So, I am not a big fan of sticker charts.  I see them as a bribery tool that teaches kids to follow directions and make good choices because they will ultimately be given "something."  Sticker charts make me cringe.  And what about the kid who doesn't care about the reward and therefore has no motivation for engaging in the desired behavior?  Sticker charts are useless for this kid...

But what about earning privileges?  My kids were lucky enough to receive some pretty fancy tablet computers for Christmas this year from a grandparent.  An extravagant gift that they are thrilled about.  Thrilled to the point of obsession for them, and severe headache for their dad and I.  We were pretty loose about how they used them the first day or two, and it was pretty amazing to see how savvy the kids were with using this technology.  I did some research of my own and learned how to set some pretty severe restrictions on what exactly they could do with these tablets, and my husband and I decided on time limits for use.

Now, I am proud to be raising our kids the Positive Discipline way, and we decide a lot of thing together as a family during our weekly Family Meetings.  Well, when Ben and I initially tried to lay down the law with the kids about technology use, they were quick to say, "Hey, you can't do that, we need to talk about it at the Family Meeting!"  Dang!  They were right!  Fortunately for us, a Family Meeting was only a few days away and screen time was on the top of the list for topics to be discussed.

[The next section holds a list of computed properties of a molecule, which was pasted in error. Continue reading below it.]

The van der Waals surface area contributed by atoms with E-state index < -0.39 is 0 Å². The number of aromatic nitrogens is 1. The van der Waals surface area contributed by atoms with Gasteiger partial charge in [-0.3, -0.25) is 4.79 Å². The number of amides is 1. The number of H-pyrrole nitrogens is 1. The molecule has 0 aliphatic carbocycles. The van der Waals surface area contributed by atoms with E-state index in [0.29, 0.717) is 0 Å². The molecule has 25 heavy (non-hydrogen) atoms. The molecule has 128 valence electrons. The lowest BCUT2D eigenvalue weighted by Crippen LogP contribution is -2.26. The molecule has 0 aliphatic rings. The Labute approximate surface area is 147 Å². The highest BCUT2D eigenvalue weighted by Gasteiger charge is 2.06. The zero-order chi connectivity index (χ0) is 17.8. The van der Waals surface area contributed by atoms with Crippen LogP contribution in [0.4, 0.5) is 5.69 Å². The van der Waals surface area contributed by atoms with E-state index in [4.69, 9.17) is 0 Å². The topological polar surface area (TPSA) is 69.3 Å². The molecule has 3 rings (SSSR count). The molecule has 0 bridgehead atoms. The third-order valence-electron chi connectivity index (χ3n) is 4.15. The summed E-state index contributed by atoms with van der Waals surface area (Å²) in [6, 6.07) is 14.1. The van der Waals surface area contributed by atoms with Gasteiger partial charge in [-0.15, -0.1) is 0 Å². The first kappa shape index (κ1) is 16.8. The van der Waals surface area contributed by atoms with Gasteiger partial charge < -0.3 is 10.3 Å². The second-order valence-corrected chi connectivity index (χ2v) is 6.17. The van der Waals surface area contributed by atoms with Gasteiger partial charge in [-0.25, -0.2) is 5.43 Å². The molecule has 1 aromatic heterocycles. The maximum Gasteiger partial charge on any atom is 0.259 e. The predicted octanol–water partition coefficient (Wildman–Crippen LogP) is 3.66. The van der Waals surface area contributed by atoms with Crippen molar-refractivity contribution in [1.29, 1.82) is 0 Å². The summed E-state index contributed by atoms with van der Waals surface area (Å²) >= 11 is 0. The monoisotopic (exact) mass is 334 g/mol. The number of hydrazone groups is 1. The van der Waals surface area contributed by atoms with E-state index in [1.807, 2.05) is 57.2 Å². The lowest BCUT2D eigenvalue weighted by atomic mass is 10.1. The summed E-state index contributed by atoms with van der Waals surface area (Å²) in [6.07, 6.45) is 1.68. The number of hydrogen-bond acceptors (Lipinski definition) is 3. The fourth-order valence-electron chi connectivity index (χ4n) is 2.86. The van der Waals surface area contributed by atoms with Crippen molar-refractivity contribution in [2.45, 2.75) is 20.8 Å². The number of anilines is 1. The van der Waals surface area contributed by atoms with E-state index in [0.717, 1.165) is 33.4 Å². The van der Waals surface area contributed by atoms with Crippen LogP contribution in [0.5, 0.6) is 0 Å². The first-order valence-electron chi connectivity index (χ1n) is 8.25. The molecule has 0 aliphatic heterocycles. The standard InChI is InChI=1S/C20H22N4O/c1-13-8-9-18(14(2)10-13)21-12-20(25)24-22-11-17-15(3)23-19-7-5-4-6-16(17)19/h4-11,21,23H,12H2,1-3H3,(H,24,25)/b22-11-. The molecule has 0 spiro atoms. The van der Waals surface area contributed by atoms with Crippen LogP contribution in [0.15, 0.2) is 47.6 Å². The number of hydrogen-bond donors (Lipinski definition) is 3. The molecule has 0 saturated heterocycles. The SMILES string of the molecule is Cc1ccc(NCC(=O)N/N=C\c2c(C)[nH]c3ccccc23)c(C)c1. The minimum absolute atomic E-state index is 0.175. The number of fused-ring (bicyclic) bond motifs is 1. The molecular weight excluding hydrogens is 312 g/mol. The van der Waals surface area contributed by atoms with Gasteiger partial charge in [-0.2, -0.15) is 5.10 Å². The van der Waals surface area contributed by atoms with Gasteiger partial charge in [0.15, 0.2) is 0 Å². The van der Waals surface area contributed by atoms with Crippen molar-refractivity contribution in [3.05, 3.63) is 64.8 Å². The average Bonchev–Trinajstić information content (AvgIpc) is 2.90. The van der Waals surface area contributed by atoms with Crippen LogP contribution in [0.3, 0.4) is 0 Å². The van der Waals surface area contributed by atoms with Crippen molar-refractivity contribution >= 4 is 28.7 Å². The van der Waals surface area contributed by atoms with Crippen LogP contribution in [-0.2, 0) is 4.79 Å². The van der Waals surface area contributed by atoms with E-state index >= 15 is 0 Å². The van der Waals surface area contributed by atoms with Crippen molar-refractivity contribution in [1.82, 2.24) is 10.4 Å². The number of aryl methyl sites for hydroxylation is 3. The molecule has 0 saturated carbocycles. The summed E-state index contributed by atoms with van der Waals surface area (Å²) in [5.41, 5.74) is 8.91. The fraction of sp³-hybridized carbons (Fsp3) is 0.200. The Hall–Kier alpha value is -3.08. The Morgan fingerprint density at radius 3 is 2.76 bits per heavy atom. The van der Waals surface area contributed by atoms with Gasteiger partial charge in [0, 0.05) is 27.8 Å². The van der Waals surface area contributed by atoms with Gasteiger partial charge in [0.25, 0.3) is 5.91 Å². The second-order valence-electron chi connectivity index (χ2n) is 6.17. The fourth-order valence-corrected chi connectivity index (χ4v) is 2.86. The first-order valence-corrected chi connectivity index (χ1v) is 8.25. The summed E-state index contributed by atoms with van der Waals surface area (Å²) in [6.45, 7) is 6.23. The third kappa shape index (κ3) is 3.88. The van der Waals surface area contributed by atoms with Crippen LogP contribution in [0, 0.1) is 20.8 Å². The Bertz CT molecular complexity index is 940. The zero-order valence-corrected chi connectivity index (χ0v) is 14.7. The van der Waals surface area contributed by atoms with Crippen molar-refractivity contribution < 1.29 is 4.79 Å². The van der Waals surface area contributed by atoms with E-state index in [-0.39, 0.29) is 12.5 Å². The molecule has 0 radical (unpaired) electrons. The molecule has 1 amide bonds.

Everyone had a chance to discuss what they thought about time limits for screen time.  We also had to discuss what screen time was...  I mean, T.V. time isn't available during the week on school days, but sometimes the kids can play on the computer - was it the same for their tablets?  Were they entitled to technology time every day?  What about when we were busy with other things?  What if 7 o'clock rolled around and they hadn't had any tech time?